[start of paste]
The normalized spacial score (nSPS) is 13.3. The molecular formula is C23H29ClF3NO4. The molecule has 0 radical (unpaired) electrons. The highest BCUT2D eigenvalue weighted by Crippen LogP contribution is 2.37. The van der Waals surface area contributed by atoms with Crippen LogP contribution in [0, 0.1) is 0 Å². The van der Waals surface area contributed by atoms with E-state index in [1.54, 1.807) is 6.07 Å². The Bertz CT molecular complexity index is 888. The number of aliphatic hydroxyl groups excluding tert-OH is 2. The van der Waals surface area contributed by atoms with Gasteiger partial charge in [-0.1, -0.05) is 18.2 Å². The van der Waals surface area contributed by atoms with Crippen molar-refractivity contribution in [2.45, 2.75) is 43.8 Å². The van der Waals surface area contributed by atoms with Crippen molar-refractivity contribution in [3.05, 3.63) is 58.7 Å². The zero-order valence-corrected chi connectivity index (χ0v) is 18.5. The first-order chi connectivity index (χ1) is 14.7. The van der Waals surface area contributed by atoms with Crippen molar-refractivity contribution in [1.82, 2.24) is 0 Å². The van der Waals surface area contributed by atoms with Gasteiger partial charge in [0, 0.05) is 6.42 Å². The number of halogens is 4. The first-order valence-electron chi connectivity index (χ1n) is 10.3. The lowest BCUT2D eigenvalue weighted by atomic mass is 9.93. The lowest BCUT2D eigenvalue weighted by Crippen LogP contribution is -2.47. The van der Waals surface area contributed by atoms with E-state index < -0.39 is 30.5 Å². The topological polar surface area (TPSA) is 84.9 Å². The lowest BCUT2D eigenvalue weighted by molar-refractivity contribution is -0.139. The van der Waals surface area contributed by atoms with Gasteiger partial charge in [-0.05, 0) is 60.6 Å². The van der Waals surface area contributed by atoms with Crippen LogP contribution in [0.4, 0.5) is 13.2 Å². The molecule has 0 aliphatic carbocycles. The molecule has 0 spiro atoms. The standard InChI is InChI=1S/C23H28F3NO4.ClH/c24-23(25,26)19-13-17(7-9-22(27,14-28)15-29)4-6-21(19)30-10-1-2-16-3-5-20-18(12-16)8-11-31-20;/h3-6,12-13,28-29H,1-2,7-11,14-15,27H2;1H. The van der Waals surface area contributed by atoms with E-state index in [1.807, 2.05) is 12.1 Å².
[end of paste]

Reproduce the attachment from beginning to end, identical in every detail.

The normalized spacial score (nSPS) is 13.3. The molecular formula is C23H29ClF3NO4. The molecule has 0 radical (unpaired) electrons. The highest BCUT2D eigenvalue weighted by Crippen LogP contribution is 2.37. The van der Waals surface area contributed by atoms with Crippen LogP contribution in [0, 0.1) is 0 Å². The van der Waals surface area contributed by atoms with E-state index in [1.54, 1.807) is 6.07 Å². The Bertz CT molecular complexity index is 888. The number of aliphatic hydroxyl groups excluding tert-OH is 2. The van der Waals surface area contributed by atoms with Gasteiger partial charge in [-0.1, -0.05) is 18.2 Å². The van der Waals surface area contributed by atoms with Crippen molar-refractivity contribution in [2.45, 2.75) is 43.8 Å². The van der Waals surface area contributed by atoms with Crippen molar-refractivity contribution in [3.05, 3.63) is 58.7 Å². The zero-order valence-corrected chi connectivity index (χ0v) is 18.5. The first-order chi connectivity index (χ1) is 14.7. The van der Waals surface area contributed by atoms with Crippen molar-refractivity contribution in [1.82, 2.24) is 0 Å². The van der Waals surface area contributed by atoms with Gasteiger partial charge in [0, 0.05) is 6.42 Å². The number of halogens is 4. The first-order valence-electron chi connectivity index (χ1n) is 10.3. The lowest BCUT2D eigenvalue weighted by atomic mass is 9.93. The lowest BCUT2D eigenvalue weighted by Crippen LogP contribution is -2.47. The van der Waals surface area contributed by atoms with E-state index < -0.39 is 30.5 Å². The topological polar surface area (TPSA) is 84.9 Å². The lowest BCUT2D eigenvalue weighted by molar-refractivity contribution is -0.139. The van der Waals surface area contributed by atoms with Gasteiger partial charge in [-0.05, 0) is 60.6 Å². The van der Waals surface area contributed by atoms with Crippen LogP contribution in [0.4, 0.5) is 13.2 Å². The molecule has 0 aliphatic carbocycles. The molecule has 0 spiro atoms. The standard InChI is InChI=1S/C23H28F3NO4.ClH/c24-23(25,26)19-13-17(7-9-22(27,14-28)15-29)4-6-21(19)30-10-1-2-16-3-5-20-18(12-16)8-11-31-20;/h3-6,12-13,28-29H,1-2,7-11,14-15,27H2;1H. The van der Waals surface area contributed by atoms with E-state index in [1.807, 2.05) is 12.1 Å².